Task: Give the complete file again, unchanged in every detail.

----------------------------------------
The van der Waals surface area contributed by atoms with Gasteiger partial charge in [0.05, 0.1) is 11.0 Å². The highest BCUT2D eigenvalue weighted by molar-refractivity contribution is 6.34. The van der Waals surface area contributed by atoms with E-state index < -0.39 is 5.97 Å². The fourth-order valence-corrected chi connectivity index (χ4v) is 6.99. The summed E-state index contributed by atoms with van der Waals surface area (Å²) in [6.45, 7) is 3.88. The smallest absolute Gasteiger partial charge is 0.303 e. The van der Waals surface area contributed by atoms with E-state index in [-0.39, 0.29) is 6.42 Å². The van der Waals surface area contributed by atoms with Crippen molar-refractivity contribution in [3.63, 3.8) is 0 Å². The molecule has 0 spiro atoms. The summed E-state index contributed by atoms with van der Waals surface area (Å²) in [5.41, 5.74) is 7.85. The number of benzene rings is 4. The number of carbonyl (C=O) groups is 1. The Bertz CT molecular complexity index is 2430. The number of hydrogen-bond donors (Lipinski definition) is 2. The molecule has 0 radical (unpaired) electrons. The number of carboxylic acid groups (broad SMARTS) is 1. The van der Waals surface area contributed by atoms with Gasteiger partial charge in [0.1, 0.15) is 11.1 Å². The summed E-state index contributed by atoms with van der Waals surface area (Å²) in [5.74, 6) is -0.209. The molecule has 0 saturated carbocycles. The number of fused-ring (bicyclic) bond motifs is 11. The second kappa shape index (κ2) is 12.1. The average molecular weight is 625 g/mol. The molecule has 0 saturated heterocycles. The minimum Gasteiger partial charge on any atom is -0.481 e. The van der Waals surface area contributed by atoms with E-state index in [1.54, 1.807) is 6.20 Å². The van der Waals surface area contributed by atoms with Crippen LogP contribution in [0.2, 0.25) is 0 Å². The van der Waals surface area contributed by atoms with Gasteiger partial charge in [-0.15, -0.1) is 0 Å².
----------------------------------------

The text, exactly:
The van der Waals surface area contributed by atoms with Gasteiger partial charge in [0.05, 0.1) is 11.0 Å². The highest BCUT2D eigenvalue weighted by molar-refractivity contribution is 6.34. The van der Waals surface area contributed by atoms with E-state index < -0.39 is 5.97 Å². The fourth-order valence-corrected chi connectivity index (χ4v) is 6.99. The summed E-state index contributed by atoms with van der Waals surface area (Å²) in [6.45, 7) is 3.88. The smallest absolute Gasteiger partial charge is 0.303 e. The van der Waals surface area contributed by atoms with E-state index in [-0.39, 0.29) is 6.42 Å². The van der Waals surface area contributed by atoms with Crippen molar-refractivity contribution in [3.63, 3.8) is 0 Å². The molecule has 0 spiro atoms. The summed E-state index contributed by atoms with van der Waals surface area (Å²) in [5.41, 5.74) is 7.85. The number of benzene rings is 4. The number of carbonyl (C=O) groups is 1. The Bertz CT molecular complexity index is 2430. The number of hydrogen-bond donors (Lipinski definition) is 2. The molecule has 0 radical (unpaired) electrons. The number of carboxylic acid groups (broad SMARTS) is 1. The van der Waals surface area contributed by atoms with Gasteiger partial charge in [0.1, 0.15) is 11.1 Å². The summed E-state index contributed by atoms with van der Waals surface area (Å²) in [5.74, 6) is -0.209. The molecule has 0 saturated carbocycles. The number of fused-ring (bicyclic) bond motifs is 11. The second kappa shape index (κ2) is 12.1. The average molecular weight is 625 g/mol. The molecule has 0 saturated heterocycles. The minimum Gasteiger partial charge on any atom is -0.481 e. The van der Waals surface area contributed by atoms with E-state index in [1.54, 1.807) is 6.20 Å². The van der Waals surface area contributed by atoms with Crippen LogP contribution in [0.2, 0.25) is 0 Å². The van der Waals surface area contributed by atoms with Gasteiger partial charge in [-0.15, -0.1) is 0 Å².